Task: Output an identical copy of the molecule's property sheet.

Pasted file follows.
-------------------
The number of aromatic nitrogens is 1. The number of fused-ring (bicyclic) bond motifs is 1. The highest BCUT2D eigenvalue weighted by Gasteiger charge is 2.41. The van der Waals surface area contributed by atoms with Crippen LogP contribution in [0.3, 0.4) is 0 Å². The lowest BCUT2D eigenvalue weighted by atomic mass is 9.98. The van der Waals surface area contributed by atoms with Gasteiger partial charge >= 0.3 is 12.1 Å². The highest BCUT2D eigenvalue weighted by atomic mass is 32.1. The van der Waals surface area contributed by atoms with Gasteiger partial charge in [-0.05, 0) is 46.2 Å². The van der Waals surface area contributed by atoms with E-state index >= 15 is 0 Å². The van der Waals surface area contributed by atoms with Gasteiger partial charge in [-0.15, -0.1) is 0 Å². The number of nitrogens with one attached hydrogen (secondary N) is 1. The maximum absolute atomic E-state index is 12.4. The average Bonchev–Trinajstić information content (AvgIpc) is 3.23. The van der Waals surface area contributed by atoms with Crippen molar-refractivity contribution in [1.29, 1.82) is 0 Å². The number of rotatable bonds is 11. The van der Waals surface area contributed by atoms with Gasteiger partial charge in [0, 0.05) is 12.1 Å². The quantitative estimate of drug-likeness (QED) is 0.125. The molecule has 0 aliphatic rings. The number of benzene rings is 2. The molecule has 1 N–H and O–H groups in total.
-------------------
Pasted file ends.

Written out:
The number of aromatic nitrogens is 1. The number of fused-ring (bicyclic) bond motifs is 1. The highest BCUT2D eigenvalue weighted by Gasteiger charge is 2.41. The van der Waals surface area contributed by atoms with Crippen LogP contribution in [0.3, 0.4) is 0 Å². The lowest BCUT2D eigenvalue weighted by atomic mass is 9.98. The van der Waals surface area contributed by atoms with Gasteiger partial charge >= 0.3 is 12.1 Å². The highest BCUT2D eigenvalue weighted by atomic mass is 32.1. The van der Waals surface area contributed by atoms with Gasteiger partial charge in [-0.05, 0) is 46.2 Å². The van der Waals surface area contributed by atoms with E-state index >= 15 is 0 Å². The van der Waals surface area contributed by atoms with Gasteiger partial charge in [-0.15, -0.1) is 0 Å². The number of nitrogens with one attached hydrogen (secondary N) is 1. The maximum absolute atomic E-state index is 12.4. The average Bonchev–Trinajstić information content (AvgIpc) is 3.23. The van der Waals surface area contributed by atoms with Crippen molar-refractivity contribution in [1.29, 1.82) is 0 Å². The number of rotatable bonds is 11. The van der Waals surface area contributed by atoms with Gasteiger partial charge in [0, 0.05) is 12.1 Å². The quantitative estimate of drug-likeness (QED) is 0.125. The molecule has 0 aliphatic rings. The number of benzene rings is 2. The molecule has 1 N–H and O–H groups in total.